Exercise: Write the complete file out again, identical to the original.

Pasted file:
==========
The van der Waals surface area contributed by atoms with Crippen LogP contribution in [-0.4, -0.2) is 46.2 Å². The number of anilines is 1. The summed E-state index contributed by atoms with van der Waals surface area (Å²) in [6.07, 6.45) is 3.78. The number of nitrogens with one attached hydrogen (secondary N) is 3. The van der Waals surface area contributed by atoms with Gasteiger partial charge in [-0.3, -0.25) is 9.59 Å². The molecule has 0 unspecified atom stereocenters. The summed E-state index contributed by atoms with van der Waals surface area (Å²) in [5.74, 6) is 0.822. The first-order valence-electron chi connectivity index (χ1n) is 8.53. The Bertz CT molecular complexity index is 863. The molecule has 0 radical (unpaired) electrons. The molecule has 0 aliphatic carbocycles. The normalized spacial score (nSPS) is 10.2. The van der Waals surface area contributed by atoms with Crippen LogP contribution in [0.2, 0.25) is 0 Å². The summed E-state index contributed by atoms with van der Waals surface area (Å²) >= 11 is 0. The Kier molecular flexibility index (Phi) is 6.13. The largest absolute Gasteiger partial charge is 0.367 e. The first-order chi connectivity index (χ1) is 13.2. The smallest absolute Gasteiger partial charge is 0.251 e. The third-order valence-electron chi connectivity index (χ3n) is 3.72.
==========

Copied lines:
The van der Waals surface area contributed by atoms with Crippen LogP contribution in [-0.4, -0.2) is 46.2 Å². The number of anilines is 1. The summed E-state index contributed by atoms with van der Waals surface area (Å²) in [6.07, 6.45) is 3.78. The number of nitrogens with one attached hydrogen (secondary N) is 3. The van der Waals surface area contributed by atoms with Gasteiger partial charge in [-0.3, -0.25) is 9.59 Å². The molecule has 0 unspecified atom stereocenters. The summed E-state index contributed by atoms with van der Waals surface area (Å²) in [5.74, 6) is 0.822. The first-order valence-electron chi connectivity index (χ1n) is 8.53. The Bertz CT molecular complexity index is 863. The molecule has 0 radical (unpaired) electrons. The molecule has 0 aliphatic carbocycles. The normalized spacial score (nSPS) is 10.2. The van der Waals surface area contributed by atoms with Crippen LogP contribution in [0.2, 0.25) is 0 Å². The summed E-state index contributed by atoms with van der Waals surface area (Å²) >= 11 is 0. The Kier molecular flexibility index (Phi) is 6.13. The largest absolute Gasteiger partial charge is 0.367 e. The first-order chi connectivity index (χ1) is 13.2. The smallest absolute Gasteiger partial charge is 0.251 e. The third-order valence-electron chi connectivity index (χ3n) is 3.72.